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History of Actual Penalties

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  • History of Actual Penalties

    Here, and elsewhere, I see mention of punishments actually carried out under Mosiac law. EXAMPLE: mishaving sons are subject to the death penalty if found guilty. I see the claim that this never occurred. How do we know? Does a record exist somewhere for someone to look at? Is it in the Talmud?
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  • #2
    There's no record of it having ever occurred. That doesn't eliminate the possibility but it does seem highly improbable. The law is a back door to recognizing the child as independent of the parents. Instead of parents being able to do whatever they like with a child (as per ownership) in this instance the parents must seek public permission.

    Strangely to the modern mind, it actually makes killing children on your own illegal.

    The common objection to this law is probably what made it work - what kind of charge could you reasonably bring to convince people you need to kill your kid? For that matter what does it look like to your friends and neighbors if you bring such charges? You're basically admitting you're incompetent parents - which is not something someone in an honor/shame society would care to do - heck, individualists don't wanna do that. It was easier to ship the kid off to a relative or figure out how to solve the problem than to get official sanction for killing your kid - and facing the worst possible outcome, that they find in favor of your kid. Small towns know you - probably way too well...

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    • #3
      Well, we do have the record of the man being stoned for picking up sticks on the Sabbath. Apologists tend to argue he was used as an early example for everyone else, a la Ananias and Sapphira.
      "I am not angered that the Moral Majority boys campaign against abortion. I am angry when the same men who say, "Save OUR children" bellow "Build more and bigger bombers." That's right! Blast the children in other nations into eternity, or limbless misery as they lay crippled from "OUR" bombers! This does not jell." - Leonard Ravenhill

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      • #4
        Originally posted by KingsGambit View Post
        Well, we do have the record of the man being stoned for picking up sticks on the Sabbath. Apologists tend to argue he was used as an early example for everyone else, a la Ananias and Sapphira.
        Yeah I meant outside the Scriptures....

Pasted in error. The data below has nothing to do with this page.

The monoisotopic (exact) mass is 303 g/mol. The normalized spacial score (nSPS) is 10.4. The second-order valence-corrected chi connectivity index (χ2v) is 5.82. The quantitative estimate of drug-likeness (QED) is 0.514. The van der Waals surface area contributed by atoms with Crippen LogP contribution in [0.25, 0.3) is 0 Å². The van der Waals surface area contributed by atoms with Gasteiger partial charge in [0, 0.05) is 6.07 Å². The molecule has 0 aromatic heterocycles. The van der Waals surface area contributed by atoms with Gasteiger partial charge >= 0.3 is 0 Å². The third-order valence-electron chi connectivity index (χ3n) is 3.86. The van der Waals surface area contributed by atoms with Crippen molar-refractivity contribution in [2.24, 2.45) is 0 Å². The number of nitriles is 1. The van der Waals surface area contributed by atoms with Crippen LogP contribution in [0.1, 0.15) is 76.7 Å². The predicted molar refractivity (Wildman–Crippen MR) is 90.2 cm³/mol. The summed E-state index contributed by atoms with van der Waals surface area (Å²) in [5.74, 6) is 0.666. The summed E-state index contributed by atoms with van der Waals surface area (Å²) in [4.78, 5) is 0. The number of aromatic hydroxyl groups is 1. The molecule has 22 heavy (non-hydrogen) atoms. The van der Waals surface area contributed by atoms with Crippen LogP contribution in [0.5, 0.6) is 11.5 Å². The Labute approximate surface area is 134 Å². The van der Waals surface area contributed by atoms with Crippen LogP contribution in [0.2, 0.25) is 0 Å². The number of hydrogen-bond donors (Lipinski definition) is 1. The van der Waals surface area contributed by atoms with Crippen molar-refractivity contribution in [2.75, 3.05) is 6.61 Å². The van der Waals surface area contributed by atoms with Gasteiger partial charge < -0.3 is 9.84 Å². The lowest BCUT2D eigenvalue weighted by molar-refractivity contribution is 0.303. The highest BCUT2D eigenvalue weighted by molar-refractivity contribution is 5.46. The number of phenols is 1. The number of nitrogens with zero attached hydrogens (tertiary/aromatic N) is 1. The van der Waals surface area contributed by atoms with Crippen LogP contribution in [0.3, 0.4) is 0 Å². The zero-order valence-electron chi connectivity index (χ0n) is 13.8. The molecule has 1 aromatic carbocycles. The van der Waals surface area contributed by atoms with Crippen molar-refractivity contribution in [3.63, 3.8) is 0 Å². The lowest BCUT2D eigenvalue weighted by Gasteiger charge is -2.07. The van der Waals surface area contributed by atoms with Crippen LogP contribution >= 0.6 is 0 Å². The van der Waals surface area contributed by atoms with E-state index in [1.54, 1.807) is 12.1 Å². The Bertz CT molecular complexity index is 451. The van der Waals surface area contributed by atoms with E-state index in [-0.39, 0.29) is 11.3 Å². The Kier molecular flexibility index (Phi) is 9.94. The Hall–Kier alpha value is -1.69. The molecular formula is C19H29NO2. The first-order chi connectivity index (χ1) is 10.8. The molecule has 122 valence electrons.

Watch your links! http://www.theologyweb.com/campus/fa...corumetiquette

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        • #5
          Originally posted by Teallaura View Post
          There's no record of it having ever occurred. That doesn't eliminate the possibility but it does seem highly improbable. The law is a back door to recognizing the child as independent of the parents. Instead of parents being able to do whatever they like with a child (as per ownership) in this instance the parents must seek public permission.

          Strangely to the modern mind, it actually makes killing children on your own illegal.

          The common objection to this law is probably what made it work - what kind of charge could you reasonably bring to convince people you need to kill your kid? For that matter what does it look like to your friends and neighbors if you bring such charges? You're basically admitting you're incompetent parents - which is not something someone in an honor/shame society would care to do - heck, individualists don't wanna do that. It was easier to ship the kid off to a relative or figure out how to solve the problem than to get official sanction for killing your kid - and facing the worst possible outcome, that they find in favor of your kid. Small towns know you - probably way too well...
          all very good points.
          Watch your links! http://www.theologyweb.com/campus/fa...corumetiquette

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          • #6
            Originally posted by DesertBerean View Post
            Here, and elsewhere, I see mention of punishments actually carried out under Mosiac law. EXAMPLE: mishaving sons are subject to the death penalty if found guilty. I see the claim that this never occurred. How do we know? Does a record exist somewhere for someone to look at? Is it in the Talmud?
            A claim that it never occurred would be an argument from silence; we have only a tiny fraction of the record of those who have gone before us. I'm sure it's discussed in the Mishnah and/or the Talmud somewhere, but I haven't read them.

            Regarding TL's points, everyone in the past - not just in small town settings - knew their neighbors much better than we do today; privacy is a very modern (and, at that, Western) notion. There wouldn't have been much need for parents to bring a public charge, because a rebellious son would have been well-known. This would have served to keep rebellious sons in check; those who flouted so outrageously the admonition to honor one's parents would have been a danger to society, and society would have acted to take them out in accordance with the law.
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